4. There are no set subcommittees within the Safe Return to Campus Committee. Subcommittees are formed as needed. A recent subcommittee was formed to examine intermediate measures to gauge the health of the community. One of the issues is a concrete and systematic plan for testing. We are consulting experts in public health and epidemiology.

    5. Senators had the following questions and comments:

      1. What happens if a student becomes ill? Details will not be announced for protection of the student. There is a plan and procedures in place to help that student get care and to report any positive tests to the Butler County Health Department.

      2. Will the instructor be told if a member or student in one of their classes is ill? Not necessarily. contact tracing is not in Miami's hands.

      3. What happens if a child or family member has symptoms - who do we tell? It could be the case that it’s a second or third degree contact. If you have come in contact with someone who is positive, then there is a protocol to follow. We will provide more education about the process to follow to determine need for quarantine (waiting for symptoms or a positive test) or isolation (positive test).

The Safe Return to Campus Committee includes various local experts including Cody Powell who is the head of physical facilities. Bridges between theory and practice have formed and our procedures here on campus are grounded in science. 

Senator  Cox asked that the agenda be reordered and discussion of Title IX be placed first before the SR 20-25 discussion. One senator expressed concern due to the need to discuss SR 20-25 at this meeting because of amendments that have been suggested by several senators. A motion was made and passed to reorder the agenda.

Old Business

  1. Title IX Policy Updates – Senator Kenya Ash

    1. Senator Ash has led a group discussion that included Helaine Alessio, Jen Green, Gaile Pohlhaus, Gabby Dralle, Collin Baer, Theresa Kulbaga to discuss the pros and cons of changing the Title IX reporting policy. It was decided that there was not enough time to make the decision to change the policy now. It was decided not to do anything until could be discussed further. Gabby Dralle can present 3-5 year trend data at a later date.

    2. One Senator commented that they would like to see a committee that draws on the resources here at Miami, but this is more than a legal issue. It's a holistic issue that includes psychological and social factors.

  2. SR 20-25 - Sense of the Senate – Flexible and Prepared – Fall 2020

    1. The amended resolution was shown some of the wording changes were substantial a motion to consider was approved.

    2. Senators have the following questions and comments:

      1. It was asked if emergency remote delivery could be included? This would expand to include faculty and administration. It was asked what CPAC and UPAC feel about this in terms of including staff in the resolution? Several staff members responded indicating that they felt this was more of an instructional resolution. The UPAC representative indicated that UPAC has been discussing staff needs and situations during these challenging times.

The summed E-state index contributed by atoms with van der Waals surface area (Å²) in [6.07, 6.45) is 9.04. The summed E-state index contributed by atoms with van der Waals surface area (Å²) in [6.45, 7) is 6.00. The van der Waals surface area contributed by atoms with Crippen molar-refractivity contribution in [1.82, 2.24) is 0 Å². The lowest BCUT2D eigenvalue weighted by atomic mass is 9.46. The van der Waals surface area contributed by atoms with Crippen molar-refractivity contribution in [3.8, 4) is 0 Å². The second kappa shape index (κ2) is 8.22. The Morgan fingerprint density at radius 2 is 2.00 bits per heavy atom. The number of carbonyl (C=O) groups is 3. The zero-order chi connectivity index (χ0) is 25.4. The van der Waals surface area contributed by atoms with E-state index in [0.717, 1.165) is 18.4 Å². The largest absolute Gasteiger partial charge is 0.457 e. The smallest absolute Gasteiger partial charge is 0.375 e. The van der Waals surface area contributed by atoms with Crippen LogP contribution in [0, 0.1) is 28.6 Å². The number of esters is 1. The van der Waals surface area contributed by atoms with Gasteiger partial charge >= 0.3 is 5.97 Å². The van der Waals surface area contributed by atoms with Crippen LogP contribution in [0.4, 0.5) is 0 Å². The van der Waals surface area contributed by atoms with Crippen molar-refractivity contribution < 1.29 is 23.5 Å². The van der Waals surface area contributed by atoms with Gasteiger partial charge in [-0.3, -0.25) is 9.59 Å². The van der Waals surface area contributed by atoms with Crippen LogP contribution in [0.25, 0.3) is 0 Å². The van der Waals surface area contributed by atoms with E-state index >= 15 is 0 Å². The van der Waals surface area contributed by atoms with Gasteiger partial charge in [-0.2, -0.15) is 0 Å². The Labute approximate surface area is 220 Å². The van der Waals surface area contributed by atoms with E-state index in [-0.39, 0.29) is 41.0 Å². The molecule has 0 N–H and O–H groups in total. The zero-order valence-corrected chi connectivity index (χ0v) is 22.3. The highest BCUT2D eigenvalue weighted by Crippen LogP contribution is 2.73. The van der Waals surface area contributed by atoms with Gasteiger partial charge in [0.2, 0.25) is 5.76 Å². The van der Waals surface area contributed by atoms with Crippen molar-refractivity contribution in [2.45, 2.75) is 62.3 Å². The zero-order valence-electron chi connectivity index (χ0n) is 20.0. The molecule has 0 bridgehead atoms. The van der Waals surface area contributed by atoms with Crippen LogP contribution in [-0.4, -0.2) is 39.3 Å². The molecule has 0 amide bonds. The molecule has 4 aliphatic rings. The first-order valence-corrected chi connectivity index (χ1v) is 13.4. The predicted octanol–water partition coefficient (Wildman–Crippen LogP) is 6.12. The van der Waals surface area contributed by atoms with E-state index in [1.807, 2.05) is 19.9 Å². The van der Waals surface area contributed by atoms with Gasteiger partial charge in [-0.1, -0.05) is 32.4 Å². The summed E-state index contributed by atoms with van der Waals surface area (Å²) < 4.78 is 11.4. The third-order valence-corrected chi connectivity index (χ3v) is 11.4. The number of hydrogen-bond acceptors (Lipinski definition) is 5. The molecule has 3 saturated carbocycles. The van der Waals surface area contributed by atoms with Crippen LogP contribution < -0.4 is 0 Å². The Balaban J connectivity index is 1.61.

2. There was appreciation voiced regarding all the work done on this resolution. An amendment was proposed that would have been Section 5 for faculty who want to teach online as well as staff and students who want to be online. Senator Cox indicated that it was not felt that the amendment could go in. One issue would be that professors would have to accommodate any request from students wanting to go online. Additionally, how are we going to allow any staff to say they can't come in, especially in areas like the dining halls. With faculty, there is more of an option to be remote. There are a variety of perspectives and no good answers. We may then have students not getting on campus experiences. Provost Osborne indicated that department chairs and Deans have been asked to manage this. There have been high expectations from parents.

      3. Many accommodations for faculty have been made. Provost Osborne would like to know of situations where people haven't been accommodated. With a 6-foot distancing some of the courses may have to go online due to space considerations.

      4. One senator felt that the new suggested edits were good additions and at this point we can't count on what K-12 and nursing homes are going to do. We all need to work together and to extend faith and trust and think about everyone's health. it was noted that we are following what local school districts are doing. It's not just child care but family care. The health of K-12 is directly tied to the health of the University. We have a mission to provide a face-to-face education. We can’t invite students back to campus and have all online classes. There should be autonomy regarding choices.

      5. A senator suggested wording to include an appeal process if a faculty member was denied a request to teach online.

      6. Provost Osborne recognized the tremendous load of the department chairs and also recognized the work of the schedulers. He thanked everybody for providing feedback during this time.

      7. A senator in the department of Spanish and Portuguese wanted it acknowledged that their faculty have already been teaching a 4/4 load (TCPL) and 3/3 (T/TT).

    4. A motion was made to call the question. The motion did not pass by 2/3 majority (20 aye; 13 nay; 2 abstentions). A motion was then made to adjourn the meeting.


  1. The Regular Session of University Senate was adjourned at 5:13 p.m.